TABLE 1: Design weighted testing rates and F-values on cross-classifying HIV testing with selected covariates by year of survey.

For the 2003 KDHS, all the factors considered, except Gifts for sex and Knowledge of HIV, were associated significantly with HIV testing. The results of the 2008 KDHS differed marginally from the previous two surveys as all the predictors considered were found to be significant.

Table 1 also presents HIV-testing rates by selected covariates for each of the years considered. From an HIV-testing rate of 14.7% in 1998, the rate increased to 15.0% in 2003 and then to 59.2% in 2008. We found no significant difference between the rates of HIV testing in 1998 and 2003. There was, however, a statistically-significant three-fold increase in testing in 2008.

The results indicate an inverted U-shaped relationship between age and testing, with the probability of testing for HIV peaking at age 25 to 29 years for the 1998 and 2008 data sets. The probability of testing peaked at age 20 to 24 years for the 2003 data set.

Testing rates varied significantly by region for the three years considered. In all three years, testing rates were highest in Nairobi, the capital city of Kenya. A comparison between testing rates in 2003 and 2008 suggests differentials in percentage improvement in testing rates. Coast province, with a 57% improvement, had the highest percentage improvement in testing rate, followed by Nyanza and Nairobi provinces with 52% and 48% improvement, respectively. North Eastern province had the lowest testing rates and also the lowest percentage improvement in testing for both 2003 and 2008.

The results suggested higher testing rates in urban areas compared with rural areas for all three periods. A comparison of the 2003 and 2008 HIV-testing rates suggests that there was a greater percentage improvement in testing rates for urban areas (47.6%) compared with rural areas (43.1%). The rates of HIV testing increased linearly with the respondent’s level of education, socioeconomic status and partner’s level of education for each of the years. The highest percentage increase in testing was observed in wealthier or better-educated women.

Amongst the behavioural determinants considered, a positive relationship was found between HIV-testing rate and age of first sexual encounter. The nature of the relationship between HIV-testing status and women receiving sex for gifts differed for each year considered. In 1998, the rate of HIV testing was higher amongst women receiving gifts for sex (21.9%) as compared with those who had not (16.1%). In the next time periods, significantly-higher testing rates were found -amongst low-risk women (i.e. those who did not accept gifts for sex).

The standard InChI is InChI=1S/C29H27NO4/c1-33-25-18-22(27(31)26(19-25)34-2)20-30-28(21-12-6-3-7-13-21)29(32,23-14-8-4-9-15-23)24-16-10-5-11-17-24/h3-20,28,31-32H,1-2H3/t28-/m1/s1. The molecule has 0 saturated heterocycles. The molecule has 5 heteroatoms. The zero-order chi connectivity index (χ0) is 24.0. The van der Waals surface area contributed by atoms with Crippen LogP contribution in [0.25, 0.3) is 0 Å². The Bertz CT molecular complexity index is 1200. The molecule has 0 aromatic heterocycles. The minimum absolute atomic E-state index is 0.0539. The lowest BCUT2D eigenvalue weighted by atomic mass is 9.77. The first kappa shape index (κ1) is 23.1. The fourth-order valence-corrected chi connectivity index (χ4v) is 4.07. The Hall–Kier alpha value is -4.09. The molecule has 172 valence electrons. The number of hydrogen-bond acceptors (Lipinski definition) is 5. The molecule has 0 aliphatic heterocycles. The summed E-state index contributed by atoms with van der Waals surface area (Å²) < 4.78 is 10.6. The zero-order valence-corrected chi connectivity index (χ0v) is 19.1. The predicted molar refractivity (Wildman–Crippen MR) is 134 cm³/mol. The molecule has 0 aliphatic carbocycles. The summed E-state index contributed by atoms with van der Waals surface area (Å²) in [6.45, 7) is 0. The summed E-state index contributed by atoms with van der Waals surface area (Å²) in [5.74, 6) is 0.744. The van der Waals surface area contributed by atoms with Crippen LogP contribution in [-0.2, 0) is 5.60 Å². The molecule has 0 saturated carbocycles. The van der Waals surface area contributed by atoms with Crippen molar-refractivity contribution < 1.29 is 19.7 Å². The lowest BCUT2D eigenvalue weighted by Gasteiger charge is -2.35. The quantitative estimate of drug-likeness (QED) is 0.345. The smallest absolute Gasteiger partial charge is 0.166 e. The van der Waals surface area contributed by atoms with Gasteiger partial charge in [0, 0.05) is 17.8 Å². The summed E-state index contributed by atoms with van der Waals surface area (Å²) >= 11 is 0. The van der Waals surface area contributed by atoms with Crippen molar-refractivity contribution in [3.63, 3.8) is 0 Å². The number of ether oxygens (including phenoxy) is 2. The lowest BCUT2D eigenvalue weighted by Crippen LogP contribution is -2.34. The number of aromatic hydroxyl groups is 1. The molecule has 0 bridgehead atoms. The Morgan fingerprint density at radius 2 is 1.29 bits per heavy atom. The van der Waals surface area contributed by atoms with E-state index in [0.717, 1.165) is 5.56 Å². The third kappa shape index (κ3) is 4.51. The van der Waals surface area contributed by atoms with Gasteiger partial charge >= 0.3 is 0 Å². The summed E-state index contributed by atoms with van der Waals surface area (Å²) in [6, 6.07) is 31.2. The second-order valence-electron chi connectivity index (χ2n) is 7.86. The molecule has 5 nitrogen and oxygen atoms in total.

Logistic regression results
Table 2 presents the results of the logistic-regression models fitted to each of the three datasets. It is apparent from these results that key drivers of HIV testing had, to a large extent, changed over time.

TABLE 2: Logistic regression modelling of HIV testing by determinants of HIV testing.

In 1998, the principal determinants of testing were the respondent’s Age, Region of residence, Education and Media exposure. Adjusting for other covariates, the odds of testing for HIV testing amongst individuals aged 15–19 years was approximately half that of individuals in each of the age categories 20–24, 25–29 and 30–34. The odds of testing for individuals above the age of 35 years were not different significantly from the odds for individuals in the 15–19 year age-group. We also noticed on adjusting the other predictors that chances of testing for HIV were higher in Nairobi compared with the other seven provinces (except Central province). Furthermore, the odds of testing for women with moderate media exposure were 1.5 times higher than for women with low media exposure. The odds of testing among women with high media exposure was more than double that for women with low media exposure.

In addition to the four factors found to explain HIV testing in 1998, we also identified Socioeconomic status and Knowledge of a person who had died of AIDS to be significant in 2003. The results indicate an inverted U-shaped relationship between Age and testing. This phenomenon was observed for all three surveys. HIV testing amongst respondents in the 20–24, 25–29 and 30–34 year age categories was significantly higher, approximately triple, the rate in the 15–19 group. The rate of testing was 75% higher in the 35–39 category compared with the 15–19 year age group.